Dr. Sam Sheppard on Trial
The Prosecutors and the Marilyn Sheppard Murder
Jack P. DeSario William D. Mason
The Kent State University Press
Marilyn Sheppard, four months pregnant and mother of a toddler son, was bludgeoned to death in her Bay Village, Ohio, home in the early morning of July 4, 1954. The cause of death was twenty-seven blows to the head with a heavy instrument. Who took her life so brutally has been the subject of much controversy and debate for nearly a half-century.
Was it her husband, Dr. Sam Sheppard, who was convicted in what was then called “the Trial of the Century,” in the case that helped inspire the TV series and the movie The Fugitive? Or was the killer, as Dr. Sam claimed, a “bushy-haired intruder”? Or could it have been Richard Eberling, the window washer who worked for the family, as the Sheppards’ son, Sam Reese Sheppard, believes?
Dr. Sam spent ten years in prison before the U.S. Supreme Court overturned the initial verdict in an important legal decision, determining that the doctor did not receive a fair trial due to excessive press coverage. Defended by F. Lee Bailey in his second trial in Cleveland, Sheppard was found not guilty of his wife’s murder. And then in 2000, in what has been referred to as “the Retrial of the Century,” Sam Reese Sheppard attempted to prove in a civil trial, while suing the State of Ohio for millions of dollars, that his father had been wrongly incarcerated.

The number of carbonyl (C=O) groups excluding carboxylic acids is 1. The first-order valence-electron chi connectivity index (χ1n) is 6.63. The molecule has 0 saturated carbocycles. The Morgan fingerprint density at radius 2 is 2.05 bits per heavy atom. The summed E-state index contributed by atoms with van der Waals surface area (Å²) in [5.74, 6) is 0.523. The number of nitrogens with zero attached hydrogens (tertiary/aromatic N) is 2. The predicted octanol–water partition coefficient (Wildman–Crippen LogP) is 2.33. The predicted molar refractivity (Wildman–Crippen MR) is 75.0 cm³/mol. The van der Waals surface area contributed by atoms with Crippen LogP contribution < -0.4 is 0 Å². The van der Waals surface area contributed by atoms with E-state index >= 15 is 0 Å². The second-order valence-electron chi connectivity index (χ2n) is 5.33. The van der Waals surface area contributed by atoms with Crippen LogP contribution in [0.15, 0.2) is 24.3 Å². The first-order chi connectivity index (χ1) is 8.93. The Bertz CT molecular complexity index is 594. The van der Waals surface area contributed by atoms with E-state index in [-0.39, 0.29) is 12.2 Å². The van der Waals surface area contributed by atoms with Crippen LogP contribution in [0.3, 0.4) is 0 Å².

Dr. Sam Sheppard on Trial presents a comprehensive and final analysis of this controversial case from the perspective of the prosecutors. Jack P. DeSario, together with co-author William D. Mason, chief attorney for Cuyahoga County, Ohio, provides all the facts, evidence, expert testimony, both old and new, and sworn statements of the principals in this case, which concluded in April 2000. The jury unanimously found that Dr. Sheppard was not innocent.